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Parliament urged to quickly pass, implement legislation to help SMEs crowd-source funding

The peak body for Australia’s fintech industry has urged Federal Parliament to prioritise a ‘vital new source of funds’ for SMEs by expediting the approval and implementation of private company equity crowdfunding legislation introduced in September 2017.

According to FinTech Australia chair Stuart Stoyan, the Corporations Amendment (Crowd-sourced Funding for Proprietary Companies) Bill 2017 has not progressed through Parliament “for reasons that are not clear’. He called on parliamentarians to give priority to the legislation when Parliament resumes next week.

He also called for the legislation to commence ‘effectively immediately’ upon its passage through Parliament, instead of there being a six-month delay, as proposed in the bill, citing “the significant amount of preparatory work that has already taken place”.

“The Australian Government is already working on the finer details of the expansion of crowdfunding to private companies and therefore we think the legislation should be amended to refer to a shorter commencement period,” he said.

FinTech Australia has previously stated that it expects the legislation to provide “hundreds of thousands” of Australian businesses with a “major new fund-raising tool”. Specifically, private companies would be able to crowdsource up to $5 million a year from retail investors, capped at $10,000 per retail investor, in return for equity.

“Given that some 99 per cent of Australia’s companies are private companies, and just one per cent are public companies, the legislative amendments before the Australian Parliament are… vital to open up new funding opportunities,” Stoyan said.

“Our inquiries show that this legislation has in-principle support across the political spectrum, so we see no reason why it cannot progress in a speedy manner.

“Australia’s crowdfunding system has had an agonising and long gestation, dating all the way back to 2013 when an independent government review was launched into the issue.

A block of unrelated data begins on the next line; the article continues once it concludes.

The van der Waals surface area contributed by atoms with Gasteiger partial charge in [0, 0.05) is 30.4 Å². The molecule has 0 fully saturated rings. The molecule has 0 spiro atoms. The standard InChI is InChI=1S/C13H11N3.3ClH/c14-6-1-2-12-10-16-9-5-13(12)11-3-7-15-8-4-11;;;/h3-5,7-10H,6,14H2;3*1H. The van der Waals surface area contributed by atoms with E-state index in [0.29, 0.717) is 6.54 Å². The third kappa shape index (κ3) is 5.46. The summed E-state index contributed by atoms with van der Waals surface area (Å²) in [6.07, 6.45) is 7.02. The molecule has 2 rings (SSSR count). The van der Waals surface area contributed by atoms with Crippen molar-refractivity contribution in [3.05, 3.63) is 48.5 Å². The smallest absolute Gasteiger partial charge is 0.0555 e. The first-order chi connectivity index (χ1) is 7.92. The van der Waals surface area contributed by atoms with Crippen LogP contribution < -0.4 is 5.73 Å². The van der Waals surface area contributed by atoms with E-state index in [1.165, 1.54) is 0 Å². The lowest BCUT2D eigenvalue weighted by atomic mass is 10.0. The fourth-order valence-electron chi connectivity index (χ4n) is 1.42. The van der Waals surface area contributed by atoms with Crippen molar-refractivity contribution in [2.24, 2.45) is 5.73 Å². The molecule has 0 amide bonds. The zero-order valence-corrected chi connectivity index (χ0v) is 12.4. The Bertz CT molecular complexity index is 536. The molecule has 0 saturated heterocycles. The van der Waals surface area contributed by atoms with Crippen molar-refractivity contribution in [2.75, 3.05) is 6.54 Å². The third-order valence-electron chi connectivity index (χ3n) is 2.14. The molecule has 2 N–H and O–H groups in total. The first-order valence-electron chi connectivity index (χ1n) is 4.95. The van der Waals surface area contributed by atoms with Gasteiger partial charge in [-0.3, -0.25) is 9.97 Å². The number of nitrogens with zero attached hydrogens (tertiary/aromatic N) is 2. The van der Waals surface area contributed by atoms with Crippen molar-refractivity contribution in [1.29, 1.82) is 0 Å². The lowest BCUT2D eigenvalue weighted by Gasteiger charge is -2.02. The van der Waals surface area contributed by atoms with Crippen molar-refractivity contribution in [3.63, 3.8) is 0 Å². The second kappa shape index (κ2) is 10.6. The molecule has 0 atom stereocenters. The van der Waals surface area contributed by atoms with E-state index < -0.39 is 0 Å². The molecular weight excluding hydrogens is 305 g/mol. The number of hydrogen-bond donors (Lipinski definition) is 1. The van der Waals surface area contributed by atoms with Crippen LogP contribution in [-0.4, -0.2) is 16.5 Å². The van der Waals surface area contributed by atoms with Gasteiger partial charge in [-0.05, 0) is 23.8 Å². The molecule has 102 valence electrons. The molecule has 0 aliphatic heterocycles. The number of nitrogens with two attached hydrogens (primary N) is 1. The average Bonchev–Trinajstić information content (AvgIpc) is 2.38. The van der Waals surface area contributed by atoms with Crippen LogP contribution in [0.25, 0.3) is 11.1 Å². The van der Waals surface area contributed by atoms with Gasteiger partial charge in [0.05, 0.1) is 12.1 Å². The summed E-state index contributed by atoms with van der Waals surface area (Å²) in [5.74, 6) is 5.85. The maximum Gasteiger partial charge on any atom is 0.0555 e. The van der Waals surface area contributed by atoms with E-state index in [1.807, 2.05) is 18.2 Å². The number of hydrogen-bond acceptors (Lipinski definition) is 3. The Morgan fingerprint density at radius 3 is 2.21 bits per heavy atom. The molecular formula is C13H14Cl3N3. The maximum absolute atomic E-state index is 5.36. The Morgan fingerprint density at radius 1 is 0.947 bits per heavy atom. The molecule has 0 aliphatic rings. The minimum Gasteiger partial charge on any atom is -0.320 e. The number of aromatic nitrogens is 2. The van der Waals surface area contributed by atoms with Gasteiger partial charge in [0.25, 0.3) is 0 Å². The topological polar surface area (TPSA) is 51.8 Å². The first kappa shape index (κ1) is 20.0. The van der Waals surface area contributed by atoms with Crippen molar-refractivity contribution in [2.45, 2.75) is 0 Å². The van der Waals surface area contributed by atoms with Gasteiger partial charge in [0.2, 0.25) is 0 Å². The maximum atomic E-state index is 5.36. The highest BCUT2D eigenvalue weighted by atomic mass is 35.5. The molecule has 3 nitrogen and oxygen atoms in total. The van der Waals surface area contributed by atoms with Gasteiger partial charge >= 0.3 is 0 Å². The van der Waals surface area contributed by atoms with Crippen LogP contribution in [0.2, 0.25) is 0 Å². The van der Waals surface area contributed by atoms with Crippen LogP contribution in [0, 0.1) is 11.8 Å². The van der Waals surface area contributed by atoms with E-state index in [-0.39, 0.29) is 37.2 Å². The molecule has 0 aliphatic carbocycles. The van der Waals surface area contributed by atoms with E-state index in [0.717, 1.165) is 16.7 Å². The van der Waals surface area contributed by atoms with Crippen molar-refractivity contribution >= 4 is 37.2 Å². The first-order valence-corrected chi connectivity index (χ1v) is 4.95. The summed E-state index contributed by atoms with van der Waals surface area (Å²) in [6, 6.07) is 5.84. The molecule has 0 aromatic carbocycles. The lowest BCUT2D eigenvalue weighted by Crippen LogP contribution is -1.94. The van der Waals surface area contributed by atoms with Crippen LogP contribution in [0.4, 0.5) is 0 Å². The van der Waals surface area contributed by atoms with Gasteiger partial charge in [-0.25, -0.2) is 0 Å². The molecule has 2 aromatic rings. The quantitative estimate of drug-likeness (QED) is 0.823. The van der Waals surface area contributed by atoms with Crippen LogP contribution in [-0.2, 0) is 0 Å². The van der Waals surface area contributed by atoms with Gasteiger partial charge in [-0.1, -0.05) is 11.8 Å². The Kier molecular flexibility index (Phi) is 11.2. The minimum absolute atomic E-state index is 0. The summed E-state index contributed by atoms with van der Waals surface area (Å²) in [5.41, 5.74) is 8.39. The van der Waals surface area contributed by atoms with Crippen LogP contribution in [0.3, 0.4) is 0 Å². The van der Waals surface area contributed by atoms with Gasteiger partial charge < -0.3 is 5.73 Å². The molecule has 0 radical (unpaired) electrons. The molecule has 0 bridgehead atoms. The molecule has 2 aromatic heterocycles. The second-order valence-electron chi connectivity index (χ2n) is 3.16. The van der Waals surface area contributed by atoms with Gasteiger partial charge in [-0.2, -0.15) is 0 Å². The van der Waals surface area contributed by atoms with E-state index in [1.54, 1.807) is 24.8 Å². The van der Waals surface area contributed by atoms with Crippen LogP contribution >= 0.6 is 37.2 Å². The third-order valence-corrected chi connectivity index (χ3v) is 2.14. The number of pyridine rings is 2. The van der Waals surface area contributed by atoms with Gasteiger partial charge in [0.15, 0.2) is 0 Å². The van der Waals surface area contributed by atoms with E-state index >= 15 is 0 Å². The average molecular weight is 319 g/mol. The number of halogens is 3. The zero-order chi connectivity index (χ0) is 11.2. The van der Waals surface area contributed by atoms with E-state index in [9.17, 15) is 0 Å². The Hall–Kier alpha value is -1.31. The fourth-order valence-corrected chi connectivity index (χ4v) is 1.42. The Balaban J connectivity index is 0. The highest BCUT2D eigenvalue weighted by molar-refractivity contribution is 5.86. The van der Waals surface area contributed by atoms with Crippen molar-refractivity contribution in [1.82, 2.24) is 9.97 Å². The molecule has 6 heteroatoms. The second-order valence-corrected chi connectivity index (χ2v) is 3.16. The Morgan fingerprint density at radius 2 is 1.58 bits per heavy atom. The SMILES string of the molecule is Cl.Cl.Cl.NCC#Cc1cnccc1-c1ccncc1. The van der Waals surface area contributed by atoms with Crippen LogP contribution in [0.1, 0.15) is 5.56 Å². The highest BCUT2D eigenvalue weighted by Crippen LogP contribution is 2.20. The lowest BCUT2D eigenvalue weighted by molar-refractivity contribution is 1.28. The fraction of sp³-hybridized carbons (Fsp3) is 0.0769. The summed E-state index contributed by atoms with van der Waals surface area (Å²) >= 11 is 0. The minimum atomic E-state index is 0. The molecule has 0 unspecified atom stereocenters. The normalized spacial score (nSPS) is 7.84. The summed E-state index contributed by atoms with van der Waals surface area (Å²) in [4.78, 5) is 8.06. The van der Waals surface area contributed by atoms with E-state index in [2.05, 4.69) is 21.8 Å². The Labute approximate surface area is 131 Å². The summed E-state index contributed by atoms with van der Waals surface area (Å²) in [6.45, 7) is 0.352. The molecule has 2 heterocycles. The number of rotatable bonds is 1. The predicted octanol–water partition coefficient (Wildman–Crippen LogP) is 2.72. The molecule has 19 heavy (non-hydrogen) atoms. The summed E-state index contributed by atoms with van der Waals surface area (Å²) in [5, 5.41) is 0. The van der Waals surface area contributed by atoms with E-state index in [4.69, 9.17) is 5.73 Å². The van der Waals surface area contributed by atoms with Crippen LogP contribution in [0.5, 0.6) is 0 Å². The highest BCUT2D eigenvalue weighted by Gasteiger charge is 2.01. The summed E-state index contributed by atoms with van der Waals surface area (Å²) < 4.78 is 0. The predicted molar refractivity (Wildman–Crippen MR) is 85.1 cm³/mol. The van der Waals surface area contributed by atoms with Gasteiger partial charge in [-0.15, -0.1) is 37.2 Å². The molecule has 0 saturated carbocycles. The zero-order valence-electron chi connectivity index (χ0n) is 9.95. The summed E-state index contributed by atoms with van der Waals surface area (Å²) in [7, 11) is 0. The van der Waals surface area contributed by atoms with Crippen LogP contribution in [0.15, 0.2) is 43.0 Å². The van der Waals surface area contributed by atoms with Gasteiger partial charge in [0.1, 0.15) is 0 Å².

“It’s now time to bring a complete crowdfunding regime to life and therefore give businesses a vital new source of funds which are currently not available.

“The successful launch of crowdfunding for unlisted public companies has underlined the huge potential of crowdfunding for the much larger pool of private companies across the nation.”

On 10 January, the Federal Government announced that seven companies, including Fintech Australia members Equitise, Birchal and OnMarket, had been licensed by ASIC to assist eligible public companies raise up to $5 million in capital through equity crowdfunding.

Fintech Australia said its call for the equity crowdfunding regime to be extended to private companies comes was consistent with the Reserve Bank of Australia’s recent statement on the role crowdfunding could play in improving finance for small businesses.

In a speech delivered on 13 December, Christopher Kent, the RBA’s Assistant Governor (Financial Markets), stated that small businesses had been affected by a “reduction in the risk appetite of lenders”, particularly major banks, following the global financial crisis.

“Entrepreneurs starting or expanding a small business are typically more reliant on external finance, which remains difficult to obtain,” Kent said.

“Lending to small businesses is dominated by the major banks and, there is less competition in this market. Interest rates paid by small businesses are also much higher than those paid by large businesses.”

Kent said that crowdfunding platforms had the potential to make a difference.

“Crowdfunding platforms have the potential to make financing more accessible for start-up businesses, although their use has been limited to date,” he said.

“Crowdsourced equity funding platforms typically involve a large number of investors taking a small equity stake in a business.”

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James Harkness

James Harkness

James Harnkess previous editor at Dynamic Business

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